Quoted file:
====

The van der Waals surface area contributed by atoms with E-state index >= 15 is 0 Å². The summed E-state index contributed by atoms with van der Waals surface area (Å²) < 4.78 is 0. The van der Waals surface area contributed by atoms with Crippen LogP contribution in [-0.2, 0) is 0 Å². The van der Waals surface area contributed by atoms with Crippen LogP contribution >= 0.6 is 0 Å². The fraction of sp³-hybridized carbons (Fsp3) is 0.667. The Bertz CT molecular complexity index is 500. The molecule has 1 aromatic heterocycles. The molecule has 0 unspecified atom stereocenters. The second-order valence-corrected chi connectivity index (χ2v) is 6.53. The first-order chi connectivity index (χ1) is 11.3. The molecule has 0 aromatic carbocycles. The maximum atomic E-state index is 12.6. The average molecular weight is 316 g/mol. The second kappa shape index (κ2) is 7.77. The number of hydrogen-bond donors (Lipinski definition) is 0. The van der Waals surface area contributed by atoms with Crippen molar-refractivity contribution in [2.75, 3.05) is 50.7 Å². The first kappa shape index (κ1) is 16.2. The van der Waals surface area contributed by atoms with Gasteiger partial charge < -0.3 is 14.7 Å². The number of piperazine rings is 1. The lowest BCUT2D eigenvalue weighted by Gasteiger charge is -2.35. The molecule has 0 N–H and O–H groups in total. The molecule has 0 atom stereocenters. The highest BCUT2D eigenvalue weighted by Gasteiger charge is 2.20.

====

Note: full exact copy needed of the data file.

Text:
The van der Waals surface area contributed by atoms with E-state index >= 15 is 0 Å². The summed E-state index contributed by atoms with van der Waals surface area (Å²) < 4.78 is 0. The van der Waals surface area contributed by atoms with Crippen LogP contribution in [-0.2, 0) is 0 Å². The van der Waals surface area contributed by atoms with Crippen LogP contribution >= 0.6 is 0 Å². The fraction of sp³-hybridized carbons (Fsp3) is 0.667. The Bertz CT molecular complexity index is 500. The molecule has 1 aromatic heterocycles. The molecule has 0 unspecified atom stereocenters. The second-order valence-corrected chi connectivity index (χ2v) is 6.53. The first-order chi connectivity index (χ1) is 11.3. The molecule has 0 aromatic carbocycles. The maximum atomic E-state index is 12.6. The average molecular weight is 316 g/mol. The second kappa shape index (κ2) is 7.77. The number of hydrogen-bond donors (Lipinski definition) is 0. The van der Waals surface area contributed by atoms with Crippen molar-refractivity contribution in [2.75, 3.05) is 50.7 Å². The first kappa shape index (κ1) is 16.2. The van der Waals surface area contributed by atoms with Gasteiger partial charge < -0.3 is 14.7 Å². The number of piperazine rings is 1. The lowest BCUT2D eigenvalue weighted by Gasteiger charge is -2.35. The molecule has 0 N–H and O–H groups in total. The molecule has 0 atom stereocenters. The highest BCUT2D eigenvalue weighted by Gasteiger charge is 2.20.